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Behavioural Ecologists Elucidated How Peahens Choose Their Mates, And Why

Date:
August 17, 2005
Source:
Blackwell Publishing Ltd.
Summary:
Since Darwin, the peacock exhibiting an elongated tail composed of ocelli has been a prime example of sexual selection. Classical studies show females prefer a high number of ocelli. New research published today in Ethology shows peahens may actually assess ocelli density. Adeline Loyau, Michel Saint Jalme and Gabriele Sorci of the National Museum of Natural History and the Laboratory of Evolutive Parasitology say "We calculated ocelli density and found it did explain female choice."
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Since Darwin, the peacock exhibiting an elongated tail composed of ocelli has been considered a prime example of the strength of sexual selection. Professor Marion Petrie's classical studies have shown that females prefer males with a high number of ocelli.
Credit: Image courtesy of Blackwell Publishing Ltd.

Since Darwin, the peacock exhibiting an elongated tailcomposed of ocelli has been considered a prime example of the strengthof sexual selection. Professor Marion Petrie's classical studies haveshown that females prefer males with a high number of ocelli. However,a remaining question concerning the role played by ocelli is howpeahens value their number. New research published today in Ethologydescribes that females may actually assess ocelli density.

AdelineLoyau, Michel Saint Jalme and Gabriele Sorci of the National Museum ofNatural History and the Laboratory of Evolutive Parasitology, Paris,have been studying sexual selection on free-ranging common peafowl toelucidate how females choose their mate. They took pictures ofdisplaying peacocks to count the number of ocelli, and captured them tomeasure tail length. They also made behavioural observations to valuemale displaying activity and male mating success.

"Preferredmales were those exhibiting the higher number of ocelli in the train,but surprisingly females seemed to prefer males with shorter tails.This was unpredictable because we also found that the longer the train,the more dominant the male," they say. The female preference for bothhigh number of ocelli and shorter tail gave the idea that females mayactually prefer the visual perception of a dense cluster of ocelli thana diluted number of ocelli over a large surface. "We calculated theocelli density and found that it did explain female choice."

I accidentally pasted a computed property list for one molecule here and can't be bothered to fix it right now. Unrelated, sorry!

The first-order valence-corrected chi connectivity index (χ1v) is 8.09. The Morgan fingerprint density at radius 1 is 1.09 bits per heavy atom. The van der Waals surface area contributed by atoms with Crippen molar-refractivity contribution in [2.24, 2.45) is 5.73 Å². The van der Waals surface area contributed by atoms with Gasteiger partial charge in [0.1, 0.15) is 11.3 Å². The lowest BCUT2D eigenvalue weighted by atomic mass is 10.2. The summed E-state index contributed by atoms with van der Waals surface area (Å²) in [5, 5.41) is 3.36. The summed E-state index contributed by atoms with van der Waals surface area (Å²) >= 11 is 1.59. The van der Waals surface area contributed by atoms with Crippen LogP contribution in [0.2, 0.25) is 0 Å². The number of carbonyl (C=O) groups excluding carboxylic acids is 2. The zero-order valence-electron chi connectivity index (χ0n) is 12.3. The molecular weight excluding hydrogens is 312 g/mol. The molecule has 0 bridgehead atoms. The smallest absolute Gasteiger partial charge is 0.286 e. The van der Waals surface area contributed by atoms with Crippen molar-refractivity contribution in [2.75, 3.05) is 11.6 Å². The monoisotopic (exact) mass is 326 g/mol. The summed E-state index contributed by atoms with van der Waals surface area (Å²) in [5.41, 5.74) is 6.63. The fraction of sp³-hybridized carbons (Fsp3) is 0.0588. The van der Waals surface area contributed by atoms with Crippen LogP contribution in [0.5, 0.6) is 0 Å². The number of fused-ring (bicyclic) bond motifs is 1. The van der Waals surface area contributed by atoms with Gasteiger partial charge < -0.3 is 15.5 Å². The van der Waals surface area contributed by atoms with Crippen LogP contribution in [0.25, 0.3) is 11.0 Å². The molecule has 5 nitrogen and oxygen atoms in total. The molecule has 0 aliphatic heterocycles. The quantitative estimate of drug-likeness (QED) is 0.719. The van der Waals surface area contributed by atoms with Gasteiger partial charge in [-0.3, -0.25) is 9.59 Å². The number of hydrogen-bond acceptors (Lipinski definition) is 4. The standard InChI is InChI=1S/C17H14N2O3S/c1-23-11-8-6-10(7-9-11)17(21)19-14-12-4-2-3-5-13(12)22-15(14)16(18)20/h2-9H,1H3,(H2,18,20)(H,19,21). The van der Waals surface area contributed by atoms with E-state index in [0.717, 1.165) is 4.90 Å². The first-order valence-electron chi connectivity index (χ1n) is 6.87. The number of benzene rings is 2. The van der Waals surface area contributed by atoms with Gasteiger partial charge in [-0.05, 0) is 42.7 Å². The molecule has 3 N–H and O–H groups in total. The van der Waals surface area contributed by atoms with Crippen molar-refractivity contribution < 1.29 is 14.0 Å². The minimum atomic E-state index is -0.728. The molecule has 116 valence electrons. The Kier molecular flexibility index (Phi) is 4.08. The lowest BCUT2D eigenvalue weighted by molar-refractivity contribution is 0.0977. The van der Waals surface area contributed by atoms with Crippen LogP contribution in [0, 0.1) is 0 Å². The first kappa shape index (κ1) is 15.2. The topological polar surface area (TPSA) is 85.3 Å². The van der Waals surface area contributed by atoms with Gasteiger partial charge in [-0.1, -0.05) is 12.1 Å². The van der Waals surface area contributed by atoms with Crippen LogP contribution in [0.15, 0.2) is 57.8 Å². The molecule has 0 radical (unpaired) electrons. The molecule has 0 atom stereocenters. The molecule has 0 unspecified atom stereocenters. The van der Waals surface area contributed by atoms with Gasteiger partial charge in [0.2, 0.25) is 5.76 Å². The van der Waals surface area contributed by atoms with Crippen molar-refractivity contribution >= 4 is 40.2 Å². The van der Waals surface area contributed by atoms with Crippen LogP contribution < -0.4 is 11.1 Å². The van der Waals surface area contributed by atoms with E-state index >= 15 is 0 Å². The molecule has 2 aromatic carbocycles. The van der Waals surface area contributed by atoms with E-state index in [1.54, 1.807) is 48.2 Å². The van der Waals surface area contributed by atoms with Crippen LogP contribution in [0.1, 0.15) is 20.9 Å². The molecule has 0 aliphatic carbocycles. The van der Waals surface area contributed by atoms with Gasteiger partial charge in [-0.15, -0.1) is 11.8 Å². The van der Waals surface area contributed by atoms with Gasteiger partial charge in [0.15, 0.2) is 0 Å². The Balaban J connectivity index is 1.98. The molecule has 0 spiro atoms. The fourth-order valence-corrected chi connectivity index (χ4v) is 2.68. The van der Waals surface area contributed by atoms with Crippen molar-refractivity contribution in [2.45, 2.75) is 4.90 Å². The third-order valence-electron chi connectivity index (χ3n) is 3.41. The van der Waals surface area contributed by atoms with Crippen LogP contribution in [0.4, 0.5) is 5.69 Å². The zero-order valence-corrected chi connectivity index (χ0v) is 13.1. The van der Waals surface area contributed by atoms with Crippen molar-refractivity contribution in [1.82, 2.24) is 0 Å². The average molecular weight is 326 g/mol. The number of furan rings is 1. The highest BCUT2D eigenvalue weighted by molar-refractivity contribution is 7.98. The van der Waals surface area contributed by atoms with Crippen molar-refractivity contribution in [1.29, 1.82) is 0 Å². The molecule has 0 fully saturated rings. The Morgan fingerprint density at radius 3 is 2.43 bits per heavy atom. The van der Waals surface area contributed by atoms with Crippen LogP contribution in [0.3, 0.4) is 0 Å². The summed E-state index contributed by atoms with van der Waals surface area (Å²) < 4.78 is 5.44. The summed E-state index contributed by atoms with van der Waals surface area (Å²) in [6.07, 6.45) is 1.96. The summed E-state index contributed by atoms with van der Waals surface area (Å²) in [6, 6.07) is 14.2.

Inthe peacock, the ocelli density of the train can only be assessed byfemales when males spread their trains during the courtship display."In this species, the expression of the ornament is modulated by theexpression of the behaviour. To be chosen, a peacock has to bebeautiful but also has to be able to show how beautiful he is. It isnot surprising that female preference is also driven by malebehaviour." Indeed, they showed that male success was determined byboth his ocelli density and his displaying activity. They investigatedthis preference further and demonstrated that these two cues providepeahens with information about male health. "In other words, it'sbeneficial for a female to mate with handsome and sportive mates," theyconclude with humour, "because these males are in better health."


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The above story is based on materials provided by Blackwell Publishing Ltd.. Note: Materials may be edited for content and length.


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Blackwell Publishing Ltd.. "Behavioural Ecologists Elucidated How Peahens Choose Their Mates, And Why." ScienceDaily. ScienceDaily, 17 August 2005. <www.sciencedaily.com/releases/2005/08/050814172316.htm>.
Blackwell Publishing Ltd.. (2005, August 17). Behavioural Ecologists Elucidated How Peahens Choose Their Mates, And Why. ScienceDaily. Retrieved May 22, 2015 from www.sciencedaily.com/releases/2005/08/050814172316.htm
Blackwell Publishing Ltd.. "Behavioural Ecologists Elucidated How Peahens Choose Their Mates, And Why." ScienceDaily. www.sciencedaily.com/releases/2005/08/050814172316.htm (accessed May 22, 2015).

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